Dr. Anthony Fauci His division of the National Institutes of Health has been under fire after he sent a grant of $375,000.800 to a lab in the country. Tunisia to lock beagle puppies in cages so sand flies could eat the dogs alive.
Fauci-backed researchers also claimed that the White Coat Waste Project spent several weeks injecting dogs with an experimental drug, before dissecting and killing them.
According to the report, the puppies were kept in cages for nine days consecutively and used as bait to attract sandflies that would eat them alive.
Nearly $1.7 million was spent on experiments with 44 beagles. These experiments also saw the puppies force-fed drugs before being killed and dissected.
Researchers are also accused in removing the vocal chords of the dogs so that they could work without the pained puppies’ ‘incessant barking’. Fauci, who has been the director of the National Institute of Allergy and Infectious Diseases since 1984, funded it.
Led by Rep. Nancy Mace (R-SC), a group of 24 bi-partisan legislators are demanding answered and have called the experiments ‘cruel’ and a ‘reprehensible misuse of taxpayer funds.’
The White Coat Waste Project claims Fauci’s researchers spent many weeks injecting dogs with an experimental drug, before killing and dissecting them.
According to the report, the 44 puppies were kept in cages nine days consecutively. They were used as bait to attract mosquitoes that would eat the dogs alive.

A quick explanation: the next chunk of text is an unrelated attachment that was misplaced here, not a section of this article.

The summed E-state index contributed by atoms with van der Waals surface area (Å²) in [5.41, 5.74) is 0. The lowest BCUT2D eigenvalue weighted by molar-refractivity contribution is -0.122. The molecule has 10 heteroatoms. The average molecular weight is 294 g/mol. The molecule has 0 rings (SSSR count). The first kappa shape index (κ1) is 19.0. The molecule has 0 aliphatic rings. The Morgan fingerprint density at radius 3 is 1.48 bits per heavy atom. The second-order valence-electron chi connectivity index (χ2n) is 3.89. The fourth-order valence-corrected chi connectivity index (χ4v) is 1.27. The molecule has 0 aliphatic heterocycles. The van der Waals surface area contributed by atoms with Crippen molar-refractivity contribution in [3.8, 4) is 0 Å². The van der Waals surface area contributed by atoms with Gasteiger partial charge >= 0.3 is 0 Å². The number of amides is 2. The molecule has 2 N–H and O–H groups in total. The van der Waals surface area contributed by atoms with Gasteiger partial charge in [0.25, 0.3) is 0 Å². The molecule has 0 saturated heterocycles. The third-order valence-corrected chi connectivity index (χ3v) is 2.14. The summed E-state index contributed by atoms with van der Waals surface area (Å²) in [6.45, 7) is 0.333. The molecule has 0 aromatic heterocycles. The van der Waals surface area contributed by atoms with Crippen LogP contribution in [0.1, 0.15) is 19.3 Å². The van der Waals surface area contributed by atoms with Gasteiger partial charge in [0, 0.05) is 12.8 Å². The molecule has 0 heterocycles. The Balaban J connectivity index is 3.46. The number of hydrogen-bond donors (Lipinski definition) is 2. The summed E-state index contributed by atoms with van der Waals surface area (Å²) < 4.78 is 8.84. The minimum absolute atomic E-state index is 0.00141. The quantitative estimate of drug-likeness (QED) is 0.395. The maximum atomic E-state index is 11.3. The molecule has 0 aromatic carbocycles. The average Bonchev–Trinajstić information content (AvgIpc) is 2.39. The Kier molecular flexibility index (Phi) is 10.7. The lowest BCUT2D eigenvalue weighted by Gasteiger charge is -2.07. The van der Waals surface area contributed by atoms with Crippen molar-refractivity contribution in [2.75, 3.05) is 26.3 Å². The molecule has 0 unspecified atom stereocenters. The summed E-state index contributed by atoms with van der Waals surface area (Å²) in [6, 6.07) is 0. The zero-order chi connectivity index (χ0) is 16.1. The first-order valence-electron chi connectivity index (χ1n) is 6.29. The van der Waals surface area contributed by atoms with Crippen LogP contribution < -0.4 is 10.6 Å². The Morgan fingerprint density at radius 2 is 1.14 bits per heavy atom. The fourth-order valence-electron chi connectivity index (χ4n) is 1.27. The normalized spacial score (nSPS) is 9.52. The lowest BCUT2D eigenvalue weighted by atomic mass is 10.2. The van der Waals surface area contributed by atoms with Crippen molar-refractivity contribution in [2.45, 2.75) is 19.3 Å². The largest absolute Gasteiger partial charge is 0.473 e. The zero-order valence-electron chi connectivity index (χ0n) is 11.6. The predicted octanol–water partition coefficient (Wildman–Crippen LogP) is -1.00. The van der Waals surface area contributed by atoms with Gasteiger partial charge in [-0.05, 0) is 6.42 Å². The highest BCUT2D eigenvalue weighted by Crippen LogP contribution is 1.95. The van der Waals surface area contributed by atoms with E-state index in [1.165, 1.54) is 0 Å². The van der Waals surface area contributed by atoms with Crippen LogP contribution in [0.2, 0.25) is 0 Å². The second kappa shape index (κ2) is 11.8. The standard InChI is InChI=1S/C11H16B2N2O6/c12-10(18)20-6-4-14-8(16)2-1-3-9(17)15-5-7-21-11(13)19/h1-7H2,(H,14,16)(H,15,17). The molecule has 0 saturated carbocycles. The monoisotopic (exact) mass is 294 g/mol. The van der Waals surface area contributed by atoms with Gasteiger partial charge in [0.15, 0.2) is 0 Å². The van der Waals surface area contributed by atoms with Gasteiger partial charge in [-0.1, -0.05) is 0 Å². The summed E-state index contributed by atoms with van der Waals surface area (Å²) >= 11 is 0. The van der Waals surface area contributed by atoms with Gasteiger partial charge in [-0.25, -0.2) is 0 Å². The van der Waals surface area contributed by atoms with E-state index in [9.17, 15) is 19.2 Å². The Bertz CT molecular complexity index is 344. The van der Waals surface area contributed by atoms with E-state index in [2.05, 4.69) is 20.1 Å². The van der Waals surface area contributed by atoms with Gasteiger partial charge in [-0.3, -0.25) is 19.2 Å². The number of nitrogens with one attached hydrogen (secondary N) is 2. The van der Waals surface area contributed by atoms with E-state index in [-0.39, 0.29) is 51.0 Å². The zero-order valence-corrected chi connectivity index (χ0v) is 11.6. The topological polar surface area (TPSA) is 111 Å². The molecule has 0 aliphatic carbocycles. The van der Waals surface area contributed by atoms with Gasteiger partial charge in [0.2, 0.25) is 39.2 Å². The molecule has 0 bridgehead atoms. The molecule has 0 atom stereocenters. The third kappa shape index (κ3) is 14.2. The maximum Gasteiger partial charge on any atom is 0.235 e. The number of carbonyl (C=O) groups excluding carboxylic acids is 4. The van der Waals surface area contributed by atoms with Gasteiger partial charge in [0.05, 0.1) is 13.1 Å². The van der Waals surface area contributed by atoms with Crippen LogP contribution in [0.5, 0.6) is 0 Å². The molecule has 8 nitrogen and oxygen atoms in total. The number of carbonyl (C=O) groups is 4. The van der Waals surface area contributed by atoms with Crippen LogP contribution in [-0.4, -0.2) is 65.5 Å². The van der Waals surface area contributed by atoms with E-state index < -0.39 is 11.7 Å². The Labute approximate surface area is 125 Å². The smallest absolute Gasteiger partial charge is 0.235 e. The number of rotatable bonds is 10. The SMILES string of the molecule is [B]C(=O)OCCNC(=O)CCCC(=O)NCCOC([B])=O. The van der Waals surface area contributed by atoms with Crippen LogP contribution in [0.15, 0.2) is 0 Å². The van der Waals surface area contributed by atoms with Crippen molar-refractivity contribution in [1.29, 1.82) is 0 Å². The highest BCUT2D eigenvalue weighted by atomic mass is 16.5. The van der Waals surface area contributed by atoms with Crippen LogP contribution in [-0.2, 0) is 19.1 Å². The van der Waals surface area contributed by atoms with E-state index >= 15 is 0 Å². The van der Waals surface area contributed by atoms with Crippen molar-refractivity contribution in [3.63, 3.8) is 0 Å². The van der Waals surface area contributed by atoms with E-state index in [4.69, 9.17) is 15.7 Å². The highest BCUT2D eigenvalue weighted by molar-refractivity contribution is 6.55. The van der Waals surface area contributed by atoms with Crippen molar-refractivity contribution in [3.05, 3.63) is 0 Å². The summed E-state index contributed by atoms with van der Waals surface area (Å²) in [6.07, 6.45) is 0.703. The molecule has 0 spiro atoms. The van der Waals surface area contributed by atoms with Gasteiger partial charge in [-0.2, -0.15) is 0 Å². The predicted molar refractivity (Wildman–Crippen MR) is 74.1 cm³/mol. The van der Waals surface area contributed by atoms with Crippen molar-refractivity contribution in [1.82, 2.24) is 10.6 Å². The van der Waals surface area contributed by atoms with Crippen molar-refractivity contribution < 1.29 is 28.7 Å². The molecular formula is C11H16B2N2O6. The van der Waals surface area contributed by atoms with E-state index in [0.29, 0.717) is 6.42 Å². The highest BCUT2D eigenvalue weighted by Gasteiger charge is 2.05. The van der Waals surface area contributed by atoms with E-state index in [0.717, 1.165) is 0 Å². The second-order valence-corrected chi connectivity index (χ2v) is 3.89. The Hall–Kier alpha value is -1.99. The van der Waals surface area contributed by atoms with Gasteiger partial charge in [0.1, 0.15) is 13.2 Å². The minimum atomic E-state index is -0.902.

Researchers are also accused for removing the dogs’ vocal chords in order to allow them work without ‘incessant barking.
The letter from lawmakers states that documents obtained by White Coat Waste Project through a Freedom of Information Act Request and subsequent media coverage show that the National Institute of Allergy and Infectious Diseases, (NIAID), spent $1.68million in taxpayer funds on drug testing involving 44 beagle puppies between October 2018 and February 2019.
This larger amount covers a larger experiment in which the beagles were forced to eat drugs before being killed and dissected.
‘While documents claim that this study was intended to provide data of sufficient quality and integrity to support applications to the U.S. Food and Drug Administration, (FDA) and other regulatory authorities, the FDA recently stated that it doesn’t require that human drugs are studied in dogs.
The group of lawmakers has asked Fauci and his investigators to answer the following questions by November 19.
- How many drug tests involving dogs were funded by NIAID since Jan 2018, How much taxpayer money has been used for this testing?
- Despite clearly stating that it does not require testing dogs for new drugs by the Food and Drug Administration, why has NIAID continued testing dogs?
- What has NIAID done in order to investigate non-canine and animal alternatives to meet FDA data requirements
- Is NIAID ever able to make any dogs available for adoption following the conclusion of an experiment? If so, how many dogs? If so, how many?
- Why has NIAID contracted to do cordectomies, when they are scientifically and medically unneeded? What is the average cost of each cordectomy?
A group of 24 bi-partisan legislators are demanding answered and have called the experiments ‘cruel’ and a ‘reprehensible misuse of taxpayer funds’
Fauci, NIAID and the White Coat Waste Project did not immediately respond to DailyMail.com’s request for comment.
However, the nonprofit did release this statement to Changing America:
“Our investigators have shown that Fauci’s NIH division shipped part a $375,000.800 grant for a lab in Tunisia. The lab was used to drug beagles, and then locked them in mesh cages containing hungry sand flies to eat them alive.